Tongue Talk

Our cats lead busy lives here at Turpentine. If they’re not sleeping, they’re cleaning themselves. On average, a housecat can […]

Our cats lead busy lives here at Turpentine. If they’re not sleeping, they’re cleaning themselves. On average, a housecat can spend 24% of their day cleaning themselves. Now imagine an animal 20 times that size. There’s more surface area to deal with and they need an effective tool for dealing with all that fur. That tool is their tongue.

A cat’s tongue has a rough feeling, like sandpaper. This feeling comes from hundreds of backward-facing keratin spines called filiform papillae. These spines are made of the same material as human fingernails and hair. For a long time, scientists believed that these spines were cone-shaped, however, more recent research has shown that these spines are scoop-shaped.

Cats groom their fur to remove parasites, detangle fur, redistribute oils, and keep them cool. The spines on the tongue all face the same direction and by pulling their tongue along their fur, a cat’s tongue acts like a brush. They are able to keep themselves clean as their tongue distributes and absorbs saliva through surface tension. It is also how cats drink water.

Unlike dogs, cats can’t pant to thermoregulate or expel heat. Their only sweat glands are on their paw pads. So by grooming themselves, cats are coating themselves with cooling saliva that helps them release heat. Approximately 25% of a cat’s heat loss can happen through grooming, while the other 75% is transferred by radiation from paws, ears, and hair. A study recorded a 62℉ difference between the skin and the top coat of fur after being groomed, which increases the cooling rate of the cat’s body.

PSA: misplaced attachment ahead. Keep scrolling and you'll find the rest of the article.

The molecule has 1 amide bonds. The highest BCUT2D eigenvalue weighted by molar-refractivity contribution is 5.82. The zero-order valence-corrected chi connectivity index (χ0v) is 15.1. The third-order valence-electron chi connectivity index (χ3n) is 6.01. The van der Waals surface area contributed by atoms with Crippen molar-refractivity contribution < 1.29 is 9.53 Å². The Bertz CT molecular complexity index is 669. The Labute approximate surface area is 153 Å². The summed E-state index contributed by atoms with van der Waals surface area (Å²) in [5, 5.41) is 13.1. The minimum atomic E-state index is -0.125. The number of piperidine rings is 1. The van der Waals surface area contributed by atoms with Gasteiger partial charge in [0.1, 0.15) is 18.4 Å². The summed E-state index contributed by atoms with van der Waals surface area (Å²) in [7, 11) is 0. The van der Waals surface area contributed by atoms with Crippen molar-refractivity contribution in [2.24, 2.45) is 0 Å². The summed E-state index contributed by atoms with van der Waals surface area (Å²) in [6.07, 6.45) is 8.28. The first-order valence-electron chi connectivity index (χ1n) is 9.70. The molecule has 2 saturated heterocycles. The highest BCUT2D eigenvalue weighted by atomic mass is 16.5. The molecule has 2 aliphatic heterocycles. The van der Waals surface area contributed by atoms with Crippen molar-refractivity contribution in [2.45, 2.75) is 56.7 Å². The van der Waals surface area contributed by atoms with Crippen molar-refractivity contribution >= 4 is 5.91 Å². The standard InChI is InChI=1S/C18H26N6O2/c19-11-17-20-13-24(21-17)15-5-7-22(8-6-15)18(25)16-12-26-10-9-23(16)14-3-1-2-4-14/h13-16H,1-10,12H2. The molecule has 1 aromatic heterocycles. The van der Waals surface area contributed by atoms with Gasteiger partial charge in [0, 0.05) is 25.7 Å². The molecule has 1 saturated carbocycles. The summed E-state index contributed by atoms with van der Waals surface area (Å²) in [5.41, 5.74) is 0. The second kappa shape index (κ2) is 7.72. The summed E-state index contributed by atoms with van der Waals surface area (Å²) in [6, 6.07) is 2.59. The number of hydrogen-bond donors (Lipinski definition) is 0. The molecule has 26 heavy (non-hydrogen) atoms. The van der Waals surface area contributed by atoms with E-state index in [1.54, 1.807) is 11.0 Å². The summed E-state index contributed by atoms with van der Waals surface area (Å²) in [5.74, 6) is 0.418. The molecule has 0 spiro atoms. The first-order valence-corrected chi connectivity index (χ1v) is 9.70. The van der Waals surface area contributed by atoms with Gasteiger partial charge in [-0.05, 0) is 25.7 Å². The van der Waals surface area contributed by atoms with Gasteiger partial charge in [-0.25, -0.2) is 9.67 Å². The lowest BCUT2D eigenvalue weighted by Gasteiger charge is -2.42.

Other theories propose that a cat’s sandpapery tongue could be used to grip meat and remove muscle and tissue from bones while eating. When our cats are given butcher at TCWR, our team will find completely clean bones the next day.

A cat’s tongue is very important for their health and survival. When one of our tigers, B.B. King, was diagnosed with cancer, the tumor was on his tongue. He survived chemotherapy but during his 9-month post-check-up, the tumor had come back. Our vet had made the decision to remove a chunk of his tongue with large enough margins that the cancer had a low chance of returning. It worked, and B.B. King is once again cancer-free. He did have to relearn how to use his tongue, but he’s doing fine. And his brother Mack helps with any of the grooming spots B.B. King can’t quite reach. However, too much tongue surface area being removed would be considered detrimental to B.B. King’s health and another alternative would have had to be considered. So as you can see, a tongue is one of a cat’s most important resources.

Next time you visit, see if you can spot a tongue! Our cats love to make funny faces and stick their tongues out. As we say here, sun’s out, tongues out!


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